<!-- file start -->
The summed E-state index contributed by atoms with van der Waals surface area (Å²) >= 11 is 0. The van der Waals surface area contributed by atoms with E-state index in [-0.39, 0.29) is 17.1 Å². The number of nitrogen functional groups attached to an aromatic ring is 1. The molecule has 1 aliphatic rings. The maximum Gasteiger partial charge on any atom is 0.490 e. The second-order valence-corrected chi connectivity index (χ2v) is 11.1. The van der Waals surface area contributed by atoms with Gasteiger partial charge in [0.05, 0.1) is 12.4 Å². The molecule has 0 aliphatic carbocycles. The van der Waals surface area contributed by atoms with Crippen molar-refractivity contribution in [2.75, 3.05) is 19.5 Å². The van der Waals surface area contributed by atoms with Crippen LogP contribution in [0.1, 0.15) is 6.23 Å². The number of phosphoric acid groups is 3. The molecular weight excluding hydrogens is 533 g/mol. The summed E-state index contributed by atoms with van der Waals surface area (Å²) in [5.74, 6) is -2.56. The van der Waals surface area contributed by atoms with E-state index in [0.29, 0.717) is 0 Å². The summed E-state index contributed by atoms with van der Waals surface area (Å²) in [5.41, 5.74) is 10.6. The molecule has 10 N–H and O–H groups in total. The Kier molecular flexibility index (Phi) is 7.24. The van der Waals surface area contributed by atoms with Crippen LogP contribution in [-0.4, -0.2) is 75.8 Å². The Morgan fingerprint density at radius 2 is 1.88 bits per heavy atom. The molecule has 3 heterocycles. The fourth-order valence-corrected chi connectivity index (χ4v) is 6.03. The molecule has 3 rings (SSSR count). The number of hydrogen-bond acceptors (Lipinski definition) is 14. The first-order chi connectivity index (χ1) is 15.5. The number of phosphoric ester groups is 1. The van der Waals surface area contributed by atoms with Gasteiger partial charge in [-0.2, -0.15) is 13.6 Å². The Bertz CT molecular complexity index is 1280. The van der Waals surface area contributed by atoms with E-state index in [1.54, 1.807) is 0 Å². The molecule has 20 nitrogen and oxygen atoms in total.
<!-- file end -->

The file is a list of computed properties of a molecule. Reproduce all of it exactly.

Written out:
The summed E-state index contributed by atoms with van der Waals surface area (Å²) >= 11 is 0. The van der Waals surface area contributed by atoms with E-state index in [-0.39, 0.29) is 17.1 Å². The number of nitrogen functional groups attached to an aromatic ring is 1. The molecule has 1 aliphatic rings. The maximum Gasteiger partial charge on any atom is 0.490 e. The second-order valence-corrected chi connectivity index (χ2v) is 11.1. The van der Waals surface area contributed by atoms with Gasteiger partial charge in [0.05, 0.1) is 12.4 Å². The molecule has 0 aliphatic carbocycles. The van der Waals surface area contributed by atoms with Crippen molar-refractivity contribution in [2.75, 3.05) is 19.5 Å². The van der Waals surface area contributed by atoms with Crippen LogP contribution in [0.1, 0.15) is 6.23 Å². The number of phosphoric acid groups is 3. The molecular weight excluding hydrogens is 533 g/mol. The summed E-state index contributed by atoms with van der Waals surface area (Å²) in [5.74, 6) is -2.56. The van der Waals surface area contributed by atoms with E-state index in [0.29, 0.717) is 0 Å². The summed E-state index contributed by atoms with van der Waals surface area (Å²) in [5.41, 5.74) is 10.6. The molecule has 10 N–H and O–H groups in total. The Kier molecular flexibility index (Phi) is 7.24. The van der Waals surface area contributed by atoms with Crippen LogP contribution in [-0.4, -0.2) is 75.8 Å². The Morgan fingerprint density at radius 2 is 1.88 bits per heavy atom. The molecule has 3 heterocycles. The fourth-order valence-corrected chi connectivity index (χ4v) is 6.03. The molecule has 3 rings (SSSR count). The number of hydrogen-bond acceptors (Lipinski definition) is 14. The first-order chi connectivity index (χ1) is 15.5. The number of phosphoric ester groups is 1. The van der Waals surface area contributed by atoms with Gasteiger partial charge in [-0.2, -0.15) is 13.6 Å². The Bertz CT molecular complexity index is 1280. The van der Waals surface area contributed by atoms with E-state index in [1.54, 1.807) is 0 Å². The molecule has 20 nitrogen and oxygen atoms in total.